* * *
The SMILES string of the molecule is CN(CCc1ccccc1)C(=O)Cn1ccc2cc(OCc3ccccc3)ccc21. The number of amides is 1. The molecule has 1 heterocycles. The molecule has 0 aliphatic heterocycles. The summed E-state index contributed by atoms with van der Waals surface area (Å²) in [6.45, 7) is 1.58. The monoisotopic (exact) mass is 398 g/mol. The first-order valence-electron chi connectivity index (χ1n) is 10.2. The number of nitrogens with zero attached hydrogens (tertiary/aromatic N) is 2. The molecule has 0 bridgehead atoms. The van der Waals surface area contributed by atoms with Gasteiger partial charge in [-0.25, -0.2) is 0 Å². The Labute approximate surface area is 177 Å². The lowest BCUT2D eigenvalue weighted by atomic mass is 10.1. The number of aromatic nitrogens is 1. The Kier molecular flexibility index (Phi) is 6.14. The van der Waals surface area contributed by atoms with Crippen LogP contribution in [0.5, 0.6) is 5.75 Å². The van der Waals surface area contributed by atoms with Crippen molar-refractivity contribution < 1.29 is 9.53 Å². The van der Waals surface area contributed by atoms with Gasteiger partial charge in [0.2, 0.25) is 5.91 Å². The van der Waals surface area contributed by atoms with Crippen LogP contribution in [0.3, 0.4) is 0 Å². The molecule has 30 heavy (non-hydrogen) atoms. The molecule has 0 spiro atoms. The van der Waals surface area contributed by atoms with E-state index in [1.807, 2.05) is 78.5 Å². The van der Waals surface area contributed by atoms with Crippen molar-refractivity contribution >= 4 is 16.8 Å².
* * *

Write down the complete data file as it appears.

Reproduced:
The SMILES string of the molecule is CN(CCc1ccccc1)C(=O)Cn1ccc2cc(OCc3ccccc3)ccc21. The number of amides is 1. The molecule has 1 heterocycles. The molecule has 0 aliphatic heterocycles. The summed E-state index contributed by atoms with van der Waals surface area (Å²) in [6.45, 7) is 1.58. The monoisotopic (exact) mass is 398 g/mol. The first-order valence-electron chi connectivity index (χ1n) is 10.2. The number of nitrogens with zero attached hydrogens (tertiary/aromatic N) is 2. The molecule has 0 bridgehead atoms. The van der Waals surface area contributed by atoms with Gasteiger partial charge in [-0.25, -0.2) is 0 Å². The Labute approximate surface area is 177 Å². The lowest BCUT2D eigenvalue weighted by atomic mass is 10.1. The number of aromatic nitrogens is 1. The Kier molecular flexibility index (Phi) is 6.14. The van der Waals surface area contributed by atoms with Crippen LogP contribution in [0.5, 0.6) is 5.75 Å². The van der Waals surface area contributed by atoms with Crippen molar-refractivity contribution < 1.29 is 9.53 Å². The van der Waals surface area contributed by atoms with Gasteiger partial charge in [0.2, 0.25) is 5.91 Å². The van der Waals surface area contributed by atoms with Crippen LogP contribution in [0.3, 0.4) is 0 Å². The molecule has 30 heavy (non-hydrogen) atoms. The molecule has 0 spiro atoms. The van der Waals surface area contributed by atoms with E-state index in [1.807, 2.05) is 78.5 Å². The van der Waals surface area contributed by atoms with Crippen molar-refractivity contribution >= 4 is 16.8 Å².